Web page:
Tonio goes back to his lab to investigate further. By unrealistically magnifying some video footage of when the strange glow appeared around the town, he discovers that Palkia was there in the middle of the source of the glow, betwen the spires of the Space-Time Tower. He shows Ash and company, and Ash immediately recognizes Palkia as the thing from his nightmare. He also realizes that Darkrai was trying to warn them about Palkia the whole time.
Outside, Darkrai is actually trying to fight Palkia, who is still in that space between the spires, only invisible. As Darkrai attacks its barrier, Palkia becomes visible again, and the sky abruptly turns into a nightmarish vortex: the entire town has been transported into an extra-dimensional space, separate from the unstable dimension they'd been pulled into by Palkia before, which had been responsible for manifesting the Pokémon's nightmares. True enough, the Pokémon in town begin to wake up, and the manifestations of their dreams fade (including Baron Alberto turning back to normal).
As Darkrai and Palkia continue their battle, Dialga bursts out of the sky to attack Palkia as well. Parts of the town are now starting to dissolve into glowing, purple dust. Unlike Palkia's manipulation of space, Dialga's time-manipulation is here limited only to roaring and making the clock in the Space-Time Tower anticlimactically turn backwards for a few seconds.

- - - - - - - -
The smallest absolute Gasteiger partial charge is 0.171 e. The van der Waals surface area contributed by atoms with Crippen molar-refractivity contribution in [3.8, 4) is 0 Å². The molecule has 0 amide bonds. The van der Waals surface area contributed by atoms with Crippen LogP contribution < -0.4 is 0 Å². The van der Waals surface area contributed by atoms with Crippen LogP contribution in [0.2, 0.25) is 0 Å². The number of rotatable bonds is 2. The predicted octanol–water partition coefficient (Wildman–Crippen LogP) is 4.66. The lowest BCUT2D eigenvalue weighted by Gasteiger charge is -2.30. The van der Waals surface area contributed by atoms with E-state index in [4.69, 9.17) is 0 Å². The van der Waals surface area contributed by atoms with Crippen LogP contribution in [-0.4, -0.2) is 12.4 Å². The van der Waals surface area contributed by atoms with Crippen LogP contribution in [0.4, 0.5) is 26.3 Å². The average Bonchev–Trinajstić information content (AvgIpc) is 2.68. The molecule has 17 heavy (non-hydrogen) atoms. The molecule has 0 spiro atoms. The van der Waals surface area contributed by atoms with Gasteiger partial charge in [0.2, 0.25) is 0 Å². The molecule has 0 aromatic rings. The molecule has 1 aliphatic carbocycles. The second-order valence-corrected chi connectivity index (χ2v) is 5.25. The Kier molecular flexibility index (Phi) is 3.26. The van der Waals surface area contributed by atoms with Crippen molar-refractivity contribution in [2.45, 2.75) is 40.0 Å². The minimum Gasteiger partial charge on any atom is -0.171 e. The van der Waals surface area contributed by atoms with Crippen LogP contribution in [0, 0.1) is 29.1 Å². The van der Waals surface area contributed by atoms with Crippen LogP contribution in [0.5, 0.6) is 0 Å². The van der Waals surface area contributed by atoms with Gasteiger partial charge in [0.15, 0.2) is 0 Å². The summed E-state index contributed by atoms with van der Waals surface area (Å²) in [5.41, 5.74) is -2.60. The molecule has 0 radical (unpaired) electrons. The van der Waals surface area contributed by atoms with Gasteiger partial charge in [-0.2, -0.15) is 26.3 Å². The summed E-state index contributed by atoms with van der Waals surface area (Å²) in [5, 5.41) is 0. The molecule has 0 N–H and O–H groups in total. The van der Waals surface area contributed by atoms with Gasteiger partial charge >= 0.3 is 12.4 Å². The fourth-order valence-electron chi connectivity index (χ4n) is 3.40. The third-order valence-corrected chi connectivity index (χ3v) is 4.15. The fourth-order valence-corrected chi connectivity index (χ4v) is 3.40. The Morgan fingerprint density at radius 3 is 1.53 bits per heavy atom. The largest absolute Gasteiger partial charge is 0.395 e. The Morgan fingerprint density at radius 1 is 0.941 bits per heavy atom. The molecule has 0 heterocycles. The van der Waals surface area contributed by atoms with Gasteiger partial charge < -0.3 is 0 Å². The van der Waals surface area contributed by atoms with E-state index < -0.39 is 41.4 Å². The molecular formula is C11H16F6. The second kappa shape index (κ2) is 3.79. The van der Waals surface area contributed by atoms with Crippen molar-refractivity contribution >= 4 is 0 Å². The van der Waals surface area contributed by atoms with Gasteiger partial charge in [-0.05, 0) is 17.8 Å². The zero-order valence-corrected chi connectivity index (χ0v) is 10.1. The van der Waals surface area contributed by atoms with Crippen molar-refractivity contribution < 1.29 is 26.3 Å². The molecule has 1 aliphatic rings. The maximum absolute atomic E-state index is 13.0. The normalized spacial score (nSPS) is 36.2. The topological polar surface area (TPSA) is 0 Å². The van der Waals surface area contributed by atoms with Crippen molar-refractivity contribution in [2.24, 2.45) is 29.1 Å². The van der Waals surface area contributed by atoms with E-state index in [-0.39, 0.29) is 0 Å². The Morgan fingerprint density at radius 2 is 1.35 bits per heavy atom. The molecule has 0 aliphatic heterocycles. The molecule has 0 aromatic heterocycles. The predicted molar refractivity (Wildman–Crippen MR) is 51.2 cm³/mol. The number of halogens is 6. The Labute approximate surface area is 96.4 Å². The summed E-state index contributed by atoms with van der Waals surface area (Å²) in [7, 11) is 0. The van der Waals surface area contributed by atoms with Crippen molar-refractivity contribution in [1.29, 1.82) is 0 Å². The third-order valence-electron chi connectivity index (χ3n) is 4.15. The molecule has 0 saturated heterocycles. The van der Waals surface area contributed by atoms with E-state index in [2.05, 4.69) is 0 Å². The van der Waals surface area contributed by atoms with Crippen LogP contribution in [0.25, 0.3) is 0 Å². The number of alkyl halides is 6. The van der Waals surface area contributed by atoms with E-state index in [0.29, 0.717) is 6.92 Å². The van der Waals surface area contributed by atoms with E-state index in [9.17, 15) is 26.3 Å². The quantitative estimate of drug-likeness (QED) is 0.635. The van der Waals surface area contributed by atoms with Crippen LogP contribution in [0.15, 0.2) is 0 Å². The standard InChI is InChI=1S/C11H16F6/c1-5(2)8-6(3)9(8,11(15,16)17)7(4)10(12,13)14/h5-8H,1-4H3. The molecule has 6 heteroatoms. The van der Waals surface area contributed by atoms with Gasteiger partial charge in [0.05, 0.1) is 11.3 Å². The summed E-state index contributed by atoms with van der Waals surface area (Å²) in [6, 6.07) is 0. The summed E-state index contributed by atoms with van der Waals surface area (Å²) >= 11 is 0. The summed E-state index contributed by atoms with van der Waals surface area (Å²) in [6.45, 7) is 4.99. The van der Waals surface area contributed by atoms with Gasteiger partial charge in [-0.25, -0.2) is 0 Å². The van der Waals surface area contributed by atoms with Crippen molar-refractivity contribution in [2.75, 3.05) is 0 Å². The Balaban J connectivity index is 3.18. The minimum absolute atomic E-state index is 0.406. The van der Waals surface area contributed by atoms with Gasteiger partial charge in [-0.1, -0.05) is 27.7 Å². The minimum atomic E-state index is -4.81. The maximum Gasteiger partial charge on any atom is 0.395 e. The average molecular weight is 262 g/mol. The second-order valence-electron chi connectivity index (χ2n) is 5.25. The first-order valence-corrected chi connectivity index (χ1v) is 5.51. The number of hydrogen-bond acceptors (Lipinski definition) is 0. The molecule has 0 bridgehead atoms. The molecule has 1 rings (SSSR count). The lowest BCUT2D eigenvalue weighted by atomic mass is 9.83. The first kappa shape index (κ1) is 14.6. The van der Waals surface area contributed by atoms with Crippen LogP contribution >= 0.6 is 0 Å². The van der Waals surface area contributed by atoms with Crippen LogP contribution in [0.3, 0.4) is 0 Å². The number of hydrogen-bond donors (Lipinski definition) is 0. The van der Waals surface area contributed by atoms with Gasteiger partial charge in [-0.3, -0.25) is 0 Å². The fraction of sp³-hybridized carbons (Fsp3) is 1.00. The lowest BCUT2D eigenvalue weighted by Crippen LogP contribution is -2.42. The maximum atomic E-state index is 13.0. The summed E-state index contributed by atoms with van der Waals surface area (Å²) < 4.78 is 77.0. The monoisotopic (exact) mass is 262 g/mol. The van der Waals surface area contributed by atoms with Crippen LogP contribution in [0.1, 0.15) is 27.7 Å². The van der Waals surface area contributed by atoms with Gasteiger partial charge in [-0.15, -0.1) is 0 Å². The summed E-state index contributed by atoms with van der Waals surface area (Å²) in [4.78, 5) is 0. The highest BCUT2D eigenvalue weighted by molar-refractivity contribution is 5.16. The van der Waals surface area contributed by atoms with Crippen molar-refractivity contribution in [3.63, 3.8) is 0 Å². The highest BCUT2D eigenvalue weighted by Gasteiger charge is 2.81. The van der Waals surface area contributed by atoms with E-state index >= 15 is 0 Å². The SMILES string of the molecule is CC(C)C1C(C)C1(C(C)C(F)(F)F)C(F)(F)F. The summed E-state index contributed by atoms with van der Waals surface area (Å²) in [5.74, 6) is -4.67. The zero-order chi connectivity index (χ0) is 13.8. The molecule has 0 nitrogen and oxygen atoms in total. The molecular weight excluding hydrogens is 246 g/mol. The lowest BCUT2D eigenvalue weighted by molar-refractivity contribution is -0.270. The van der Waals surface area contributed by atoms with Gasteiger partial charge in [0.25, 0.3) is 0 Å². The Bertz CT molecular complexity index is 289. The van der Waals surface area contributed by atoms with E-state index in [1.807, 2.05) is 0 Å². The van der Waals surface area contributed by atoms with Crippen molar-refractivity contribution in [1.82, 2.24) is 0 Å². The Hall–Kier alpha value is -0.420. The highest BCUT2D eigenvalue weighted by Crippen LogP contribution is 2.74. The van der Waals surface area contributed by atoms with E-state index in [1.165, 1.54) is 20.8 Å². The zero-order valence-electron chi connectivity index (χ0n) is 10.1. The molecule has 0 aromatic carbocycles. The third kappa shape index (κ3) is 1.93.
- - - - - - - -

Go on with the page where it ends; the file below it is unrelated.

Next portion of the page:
Tonio recites what he read from the diary in the beginning about beings that should never meet and their wrath engulfing the town, revealing that this is Godey talking about that dream he had (which, you'll remember, made him leave behind the "Oración"). Dialga and Palkia continue to fight and the town continues to dissolve; Alice tries to tell them to stop fighting, but nearly becomes collateral damage as the clashing legendaries nearly crash into her. Yet again, though, she is saved by Darkrai, who appears between them and blasts Dialga and Palkia away.